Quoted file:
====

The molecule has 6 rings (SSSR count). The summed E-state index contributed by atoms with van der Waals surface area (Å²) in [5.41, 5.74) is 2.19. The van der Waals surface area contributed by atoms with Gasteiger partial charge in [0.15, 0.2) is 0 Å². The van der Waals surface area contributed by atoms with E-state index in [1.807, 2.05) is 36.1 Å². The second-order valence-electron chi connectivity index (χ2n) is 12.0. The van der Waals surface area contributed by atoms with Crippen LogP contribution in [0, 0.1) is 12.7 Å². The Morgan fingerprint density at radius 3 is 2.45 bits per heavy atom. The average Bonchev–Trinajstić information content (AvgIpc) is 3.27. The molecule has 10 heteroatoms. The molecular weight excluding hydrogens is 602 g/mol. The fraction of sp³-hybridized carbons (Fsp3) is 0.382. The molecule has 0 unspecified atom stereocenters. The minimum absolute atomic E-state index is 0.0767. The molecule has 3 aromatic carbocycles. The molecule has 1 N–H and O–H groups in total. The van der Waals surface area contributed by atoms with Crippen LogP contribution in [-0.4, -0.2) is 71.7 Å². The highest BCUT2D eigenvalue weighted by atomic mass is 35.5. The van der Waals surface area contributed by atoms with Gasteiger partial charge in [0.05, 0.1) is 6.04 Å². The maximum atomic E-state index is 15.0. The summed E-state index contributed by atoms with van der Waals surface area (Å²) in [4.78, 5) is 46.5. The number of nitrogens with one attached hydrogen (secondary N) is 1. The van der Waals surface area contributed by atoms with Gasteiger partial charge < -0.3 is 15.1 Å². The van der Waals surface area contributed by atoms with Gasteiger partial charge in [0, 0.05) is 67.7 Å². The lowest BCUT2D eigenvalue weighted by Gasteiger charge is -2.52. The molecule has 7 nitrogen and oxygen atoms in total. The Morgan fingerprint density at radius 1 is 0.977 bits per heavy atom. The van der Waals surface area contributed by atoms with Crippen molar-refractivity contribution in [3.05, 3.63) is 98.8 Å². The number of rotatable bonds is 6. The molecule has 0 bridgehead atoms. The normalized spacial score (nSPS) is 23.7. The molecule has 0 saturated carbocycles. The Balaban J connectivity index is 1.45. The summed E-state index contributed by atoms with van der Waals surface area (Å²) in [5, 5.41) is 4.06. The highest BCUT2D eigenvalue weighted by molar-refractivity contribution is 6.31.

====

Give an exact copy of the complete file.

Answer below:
The molecule has 6 rings (SSSR count). The summed E-state index contributed by atoms with van der Waals surface area (Å²) in [5.41, 5.74) is 2.19. The van der Waals surface area contributed by atoms with Gasteiger partial charge in [0.15, 0.2) is 0 Å². The van der Waals surface area contributed by atoms with E-state index in [1.807, 2.05) is 36.1 Å². The second-order valence-electron chi connectivity index (χ2n) is 12.0. The van der Waals surface area contributed by atoms with Crippen LogP contribution in [0, 0.1) is 12.7 Å². The Morgan fingerprint density at radius 3 is 2.45 bits per heavy atom. The average Bonchev–Trinajstić information content (AvgIpc) is 3.27. The molecule has 10 heteroatoms. The molecular weight excluding hydrogens is 602 g/mol. The fraction of sp³-hybridized carbons (Fsp3) is 0.382. The molecule has 0 unspecified atom stereocenters. The minimum absolute atomic E-state index is 0.0767. The molecule has 3 aromatic carbocycles. The molecule has 1 N–H and O–H groups in total. The van der Waals surface area contributed by atoms with Crippen LogP contribution in [-0.4, -0.2) is 71.7 Å². The highest BCUT2D eigenvalue weighted by atomic mass is 35.5. The van der Waals surface area contributed by atoms with Gasteiger partial charge in [0.05, 0.1) is 6.04 Å². The maximum atomic E-state index is 15.0. The summed E-state index contributed by atoms with van der Waals surface area (Å²) in [4.78, 5) is 46.5. The number of nitrogens with one attached hydrogen (secondary N) is 1. The van der Waals surface area contributed by atoms with Gasteiger partial charge < -0.3 is 15.1 Å². The van der Waals surface area contributed by atoms with Gasteiger partial charge in [0, 0.05) is 67.7 Å². The lowest BCUT2D eigenvalue weighted by Gasteiger charge is -2.52. The molecule has 7 nitrogen and oxygen atoms in total. The Morgan fingerprint density at radius 1 is 0.977 bits per heavy atom. The van der Waals surface area contributed by atoms with Crippen molar-refractivity contribution in [3.05, 3.63) is 98.8 Å². The number of rotatable bonds is 6. The molecule has 0 bridgehead atoms. The normalized spacial score (nSPS) is 23.7. The molecule has 0 saturated carbocycles. The Balaban J connectivity index is 1.45. The summed E-state index contributed by atoms with van der Waals surface area (Å²) in [5, 5.41) is 4.06. The highest BCUT2D eigenvalue weighted by molar-refractivity contribution is 6.31.